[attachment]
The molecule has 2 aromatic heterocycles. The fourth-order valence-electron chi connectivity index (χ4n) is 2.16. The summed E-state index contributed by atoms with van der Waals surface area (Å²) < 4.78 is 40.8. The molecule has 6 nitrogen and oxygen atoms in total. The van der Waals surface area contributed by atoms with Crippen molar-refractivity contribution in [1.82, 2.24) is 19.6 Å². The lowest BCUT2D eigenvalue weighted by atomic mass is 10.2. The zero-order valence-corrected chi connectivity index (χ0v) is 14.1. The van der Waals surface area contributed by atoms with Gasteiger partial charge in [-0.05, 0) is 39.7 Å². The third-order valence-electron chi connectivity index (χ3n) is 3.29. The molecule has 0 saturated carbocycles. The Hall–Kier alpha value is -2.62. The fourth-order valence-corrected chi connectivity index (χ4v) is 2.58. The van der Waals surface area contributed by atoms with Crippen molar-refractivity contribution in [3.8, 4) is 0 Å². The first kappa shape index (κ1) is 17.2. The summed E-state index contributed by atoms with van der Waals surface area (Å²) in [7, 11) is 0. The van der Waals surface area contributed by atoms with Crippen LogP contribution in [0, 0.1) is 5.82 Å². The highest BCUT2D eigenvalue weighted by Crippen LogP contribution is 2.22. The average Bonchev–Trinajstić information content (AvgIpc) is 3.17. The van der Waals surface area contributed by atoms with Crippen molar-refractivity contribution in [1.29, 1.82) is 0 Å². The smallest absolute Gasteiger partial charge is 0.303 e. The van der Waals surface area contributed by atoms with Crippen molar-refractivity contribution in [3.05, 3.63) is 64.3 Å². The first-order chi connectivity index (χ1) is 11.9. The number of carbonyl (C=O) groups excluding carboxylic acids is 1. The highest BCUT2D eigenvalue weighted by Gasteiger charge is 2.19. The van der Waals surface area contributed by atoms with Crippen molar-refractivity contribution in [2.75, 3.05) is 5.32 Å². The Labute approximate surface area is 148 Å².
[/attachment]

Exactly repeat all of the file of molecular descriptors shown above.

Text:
The molecule has 2 aromatic heterocycles. The fourth-order valence-electron chi connectivity index (χ4n) is 2.16. The summed E-state index contributed by atoms with van der Waals surface area (Å²) < 4.78 is 40.8. The molecule has 6 nitrogen and oxygen atoms in total. The van der Waals surface area contributed by atoms with Crippen molar-refractivity contribution in [1.82, 2.24) is 19.6 Å². The lowest BCUT2D eigenvalue weighted by atomic mass is 10.2. The zero-order valence-corrected chi connectivity index (χ0v) is 14.1. The van der Waals surface area contributed by atoms with Gasteiger partial charge in [-0.05, 0) is 39.7 Å². The third-order valence-electron chi connectivity index (χ3n) is 3.29. The molecule has 0 saturated carbocycles. The Hall–Kier alpha value is -2.62. The fourth-order valence-corrected chi connectivity index (χ4v) is 2.58. The van der Waals surface area contributed by atoms with Crippen molar-refractivity contribution in [3.8, 4) is 0 Å². The first kappa shape index (κ1) is 17.2. The summed E-state index contributed by atoms with van der Waals surface area (Å²) in [7, 11) is 0. The van der Waals surface area contributed by atoms with Crippen LogP contribution in [0, 0.1) is 5.82 Å². The highest BCUT2D eigenvalue weighted by Crippen LogP contribution is 2.22. The average Bonchev–Trinajstić information content (AvgIpc) is 3.17. The van der Waals surface area contributed by atoms with Crippen molar-refractivity contribution in [1.29, 1.82) is 0 Å². The smallest absolute Gasteiger partial charge is 0.303 e. The van der Waals surface area contributed by atoms with Crippen molar-refractivity contribution in [3.05, 3.63) is 64.3 Å². The first-order chi connectivity index (χ1) is 11.9. The number of carbonyl (C=O) groups excluding carboxylic acids is 1. The highest BCUT2D eigenvalue weighted by Gasteiger charge is 2.19. The van der Waals surface area contributed by atoms with Crippen molar-refractivity contribution in [2.75, 3.05) is 5.32 Å². The Labute approximate surface area is 148 Å².